Posted on October 8, 2010 by magmatist
View to west. The Capricorn debris flow descended Mount Meager's east flank into Meager Creek, jogged north slightly, then spilled down Lillooet River (foreground). The BC campground is just out of view at bottom right. Click to enlarge, Photo T. Spurgeon
Terry Spurgeon has contributed another field trip to this website. This one visits the distal deposits of the August 6, 2010 Capricorn Creek debris flow, one of the largest observed in Canada’s history. This flow initiated high on the east flank of Mount Meager, an active volcano west of Pemberton, BC. The flow entered Meager Creek and blocked it, then surged into the Lillooet River valley, leaving behind a devastated zone of mud, boulders, trees, and ruined roads and bridges.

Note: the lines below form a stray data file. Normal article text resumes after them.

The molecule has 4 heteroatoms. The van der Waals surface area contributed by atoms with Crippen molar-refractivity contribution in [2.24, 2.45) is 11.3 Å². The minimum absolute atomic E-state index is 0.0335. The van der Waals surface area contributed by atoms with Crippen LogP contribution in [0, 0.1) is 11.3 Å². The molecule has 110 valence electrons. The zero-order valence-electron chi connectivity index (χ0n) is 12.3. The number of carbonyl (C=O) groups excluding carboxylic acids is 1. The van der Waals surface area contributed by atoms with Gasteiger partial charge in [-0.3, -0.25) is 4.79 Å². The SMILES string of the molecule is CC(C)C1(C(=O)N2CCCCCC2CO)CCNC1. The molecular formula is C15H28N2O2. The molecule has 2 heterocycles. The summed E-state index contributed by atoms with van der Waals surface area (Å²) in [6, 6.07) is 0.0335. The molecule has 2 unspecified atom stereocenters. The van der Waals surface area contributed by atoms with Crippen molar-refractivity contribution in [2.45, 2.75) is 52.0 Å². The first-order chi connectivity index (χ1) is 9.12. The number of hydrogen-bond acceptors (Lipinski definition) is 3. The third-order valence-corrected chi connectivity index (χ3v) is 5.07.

Filed under: Geology field trips, landslides | Tagged: British Columbia geology, Capricorn Creek, Geology field trips, geology fieldtrips, landslides and debris flows, Lillooet River, Mount Meager |